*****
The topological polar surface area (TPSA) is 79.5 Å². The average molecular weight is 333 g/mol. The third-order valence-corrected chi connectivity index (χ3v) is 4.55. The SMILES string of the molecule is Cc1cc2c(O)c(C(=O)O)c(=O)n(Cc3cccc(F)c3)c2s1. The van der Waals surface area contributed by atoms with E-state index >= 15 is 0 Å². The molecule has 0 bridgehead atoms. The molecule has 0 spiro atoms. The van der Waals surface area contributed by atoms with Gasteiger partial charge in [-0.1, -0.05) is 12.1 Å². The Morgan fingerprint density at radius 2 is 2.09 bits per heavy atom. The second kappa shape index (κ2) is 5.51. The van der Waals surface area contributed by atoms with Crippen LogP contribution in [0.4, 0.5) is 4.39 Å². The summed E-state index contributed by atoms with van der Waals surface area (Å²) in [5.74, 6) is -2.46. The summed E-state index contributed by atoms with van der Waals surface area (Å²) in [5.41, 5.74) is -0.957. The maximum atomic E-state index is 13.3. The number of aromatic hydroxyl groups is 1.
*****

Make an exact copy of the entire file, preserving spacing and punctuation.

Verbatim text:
The topological polar surface area (TPSA) is 79.5 Å². The average molecular weight is 333 g/mol. The third-order valence-corrected chi connectivity index (χ3v) is 4.55. The SMILES string of the molecule is Cc1cc2c(O)c(C(=O)O)c(=O)n(Cc3cccc(F)c3)c2s1. The van der Waals surface area contributed by atoms with E-state index >= 15 is 0 Å². The molecule has 0 bridgehead atoms. The molecule has 0 spiro atoms. The van der Waals surface area contributed by atoms with Gasteiger partial charge in [-0.1, -0.05) is 12.1 Å². The Morgan fingerprint density at radius 2 is 2.09 bits per heavy atom. The second kappa shape index (κ2) is 5.51. The van der Waals surface area contributed by atoms with Crippen LogP contribution in [0.4, 0.5) is 4.39 Å². The summed E-state index contributed by atoms with van der Waals surface area (Å²) in [5.74, 6) is -2.46. The summed E-state index contributed by atoms with van der Waals surface area (Å²) in [5.41, 5.74) is -0.957. The maximum atomic E-state index is 13.3. The number of aromatic hydroxyl groups is 1.